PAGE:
10/05/2010

Conscious of the fact that recent diaries may have not been, in my mind, “up to scratch”, I just looked back at last year’s Monte Carlo diary. It told a story of me arriving there with no sleep, playing two pots in the Main Event and being unable to settle into anything for most of the week.

It was a year ago that Black Belt Poker launched as a social network and I spent at least 24 hours in my room writing on people’s boards, welcoming them to the site and making buddy requests. In between that, I slept for 12 hours at a time and lived on the world’s most expensive room service.

I was determined to attempt to enjoy it a little more this year. At one stage I even suggested it could be improved if they moved it to Luton.

I was certainly helped this year by getting a room in the Monte Carlo Bay hotel. They may change the room service menu on the week of the tournament (they take things off to make it “easier” for poker players, leaving cheeseburgers and chips and club sandwiches and increasing the prices of these items); they may charge about £20 a night for the Internet and, on the occasions it doesn’t work, claim, “There are a lot of people logging on at the moment;” and Twixes in the mini bar may cost a fortune, but, despite those things, you still can’t beat being on site where you are playing. I would almost pay the money just for the view and the balcony.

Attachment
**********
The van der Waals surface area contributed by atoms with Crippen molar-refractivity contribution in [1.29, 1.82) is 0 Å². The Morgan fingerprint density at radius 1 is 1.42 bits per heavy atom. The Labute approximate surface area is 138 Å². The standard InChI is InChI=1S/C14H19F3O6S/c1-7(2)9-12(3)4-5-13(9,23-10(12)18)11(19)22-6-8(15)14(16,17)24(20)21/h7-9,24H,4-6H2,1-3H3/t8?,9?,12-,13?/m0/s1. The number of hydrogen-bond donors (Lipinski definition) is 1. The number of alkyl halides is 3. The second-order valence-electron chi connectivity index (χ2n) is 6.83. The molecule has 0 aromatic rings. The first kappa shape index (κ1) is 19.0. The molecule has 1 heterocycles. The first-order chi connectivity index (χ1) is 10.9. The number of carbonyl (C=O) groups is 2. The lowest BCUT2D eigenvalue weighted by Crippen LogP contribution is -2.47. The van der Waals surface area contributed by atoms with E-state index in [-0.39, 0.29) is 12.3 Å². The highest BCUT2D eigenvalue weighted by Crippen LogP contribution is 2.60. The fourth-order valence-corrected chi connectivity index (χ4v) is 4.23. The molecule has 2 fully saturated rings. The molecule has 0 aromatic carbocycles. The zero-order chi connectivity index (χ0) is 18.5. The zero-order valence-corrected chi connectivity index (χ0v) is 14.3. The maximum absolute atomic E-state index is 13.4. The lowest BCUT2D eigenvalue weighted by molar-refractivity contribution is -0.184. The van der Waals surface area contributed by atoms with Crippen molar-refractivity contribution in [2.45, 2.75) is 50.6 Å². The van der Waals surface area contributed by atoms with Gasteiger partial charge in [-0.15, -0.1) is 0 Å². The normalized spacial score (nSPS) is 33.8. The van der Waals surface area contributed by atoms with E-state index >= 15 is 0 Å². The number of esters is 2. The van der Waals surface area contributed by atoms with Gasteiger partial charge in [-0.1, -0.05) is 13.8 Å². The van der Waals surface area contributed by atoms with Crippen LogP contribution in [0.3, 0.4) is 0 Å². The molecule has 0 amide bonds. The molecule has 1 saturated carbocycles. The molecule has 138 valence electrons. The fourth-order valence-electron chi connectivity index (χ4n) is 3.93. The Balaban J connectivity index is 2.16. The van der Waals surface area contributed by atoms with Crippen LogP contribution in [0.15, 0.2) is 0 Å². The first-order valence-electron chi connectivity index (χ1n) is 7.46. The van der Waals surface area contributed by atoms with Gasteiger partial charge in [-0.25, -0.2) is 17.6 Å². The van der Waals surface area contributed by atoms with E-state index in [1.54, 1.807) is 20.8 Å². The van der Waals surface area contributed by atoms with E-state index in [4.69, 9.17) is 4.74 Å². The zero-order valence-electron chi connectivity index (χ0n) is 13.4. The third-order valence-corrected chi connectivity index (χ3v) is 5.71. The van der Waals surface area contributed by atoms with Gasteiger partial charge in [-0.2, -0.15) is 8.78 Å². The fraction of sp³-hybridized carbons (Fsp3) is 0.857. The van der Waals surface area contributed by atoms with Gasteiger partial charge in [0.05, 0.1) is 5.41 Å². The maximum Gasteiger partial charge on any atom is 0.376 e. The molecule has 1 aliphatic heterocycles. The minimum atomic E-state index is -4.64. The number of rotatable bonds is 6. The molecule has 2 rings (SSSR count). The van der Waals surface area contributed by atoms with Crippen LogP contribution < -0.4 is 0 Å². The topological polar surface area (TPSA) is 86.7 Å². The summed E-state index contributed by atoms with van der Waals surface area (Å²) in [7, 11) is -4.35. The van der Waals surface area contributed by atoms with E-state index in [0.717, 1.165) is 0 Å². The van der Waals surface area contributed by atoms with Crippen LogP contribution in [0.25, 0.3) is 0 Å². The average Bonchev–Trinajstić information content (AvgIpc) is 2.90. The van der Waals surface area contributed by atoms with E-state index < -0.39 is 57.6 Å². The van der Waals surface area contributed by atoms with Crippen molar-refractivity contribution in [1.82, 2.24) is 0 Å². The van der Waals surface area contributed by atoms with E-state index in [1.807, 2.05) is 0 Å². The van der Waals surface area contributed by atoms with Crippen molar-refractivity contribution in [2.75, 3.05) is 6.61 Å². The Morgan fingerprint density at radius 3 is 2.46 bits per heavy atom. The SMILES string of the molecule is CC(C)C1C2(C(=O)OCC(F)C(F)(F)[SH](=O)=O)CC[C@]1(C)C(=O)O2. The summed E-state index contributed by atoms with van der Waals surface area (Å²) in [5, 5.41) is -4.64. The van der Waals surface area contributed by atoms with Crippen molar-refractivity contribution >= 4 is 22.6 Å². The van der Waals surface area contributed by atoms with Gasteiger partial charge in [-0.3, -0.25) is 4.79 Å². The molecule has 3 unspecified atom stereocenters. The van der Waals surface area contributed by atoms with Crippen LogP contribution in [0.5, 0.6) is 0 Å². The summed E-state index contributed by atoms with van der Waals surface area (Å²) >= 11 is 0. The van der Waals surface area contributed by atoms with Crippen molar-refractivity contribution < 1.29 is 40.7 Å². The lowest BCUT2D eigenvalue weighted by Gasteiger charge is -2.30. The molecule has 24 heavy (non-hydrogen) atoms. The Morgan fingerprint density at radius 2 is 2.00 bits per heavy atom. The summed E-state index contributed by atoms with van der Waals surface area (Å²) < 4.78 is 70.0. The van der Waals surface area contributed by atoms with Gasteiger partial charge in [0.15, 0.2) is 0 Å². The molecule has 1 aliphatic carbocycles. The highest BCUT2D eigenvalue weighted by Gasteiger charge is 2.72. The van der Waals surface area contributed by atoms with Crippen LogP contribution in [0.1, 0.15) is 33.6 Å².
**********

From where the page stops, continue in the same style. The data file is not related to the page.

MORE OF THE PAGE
I did plan to visit the great looking gym and spa at least a couple of times during the week. That sure did happen.

The Main Event was fun this year. It really does show you the importance of table draws as the biggest piece of hidden luck in tournaments. When people are busy cornering you to tell you exciting news of how their kings got beaten by some guy with A-8, they really ought to consider a change in focus and moan about what a bad table draw they got. It really is the most important thing.

I started the last level of the day with 175,000. It probably made me the chip leader in the room. After a slow start I’d had a few hands, but it was incredible how people were just giving it away. There were still a few who looked like they might be hoping to dump the lot before getting a bit of sleep. It was that feeling that put me on tilt. Simon Munz joined our table. He’s an excellent young German player and I felt sure he’d appreciate that the correct thing to do was to play lots of hands and take it in turns to exploit the few remaining weak spots.

He didn’t have the same plan as me though. He preferred to take as long as possible on every decision and to challenge me out of position wherever he could. We dropped to about 17 hands an hour pace. I steamed a little and lost around 25,000. I then lost a race with A-K for a further 35,000 and finished the day on 106,000.

From then on the tournament was pretty up and down. My second table on Day Two was full of people who obviously thought they were the bee’s knees. They all had enormous stacks, they all took an age over even the simplest decision and they all over-analysed everything, around 100 percent wrongly, after every minor pot.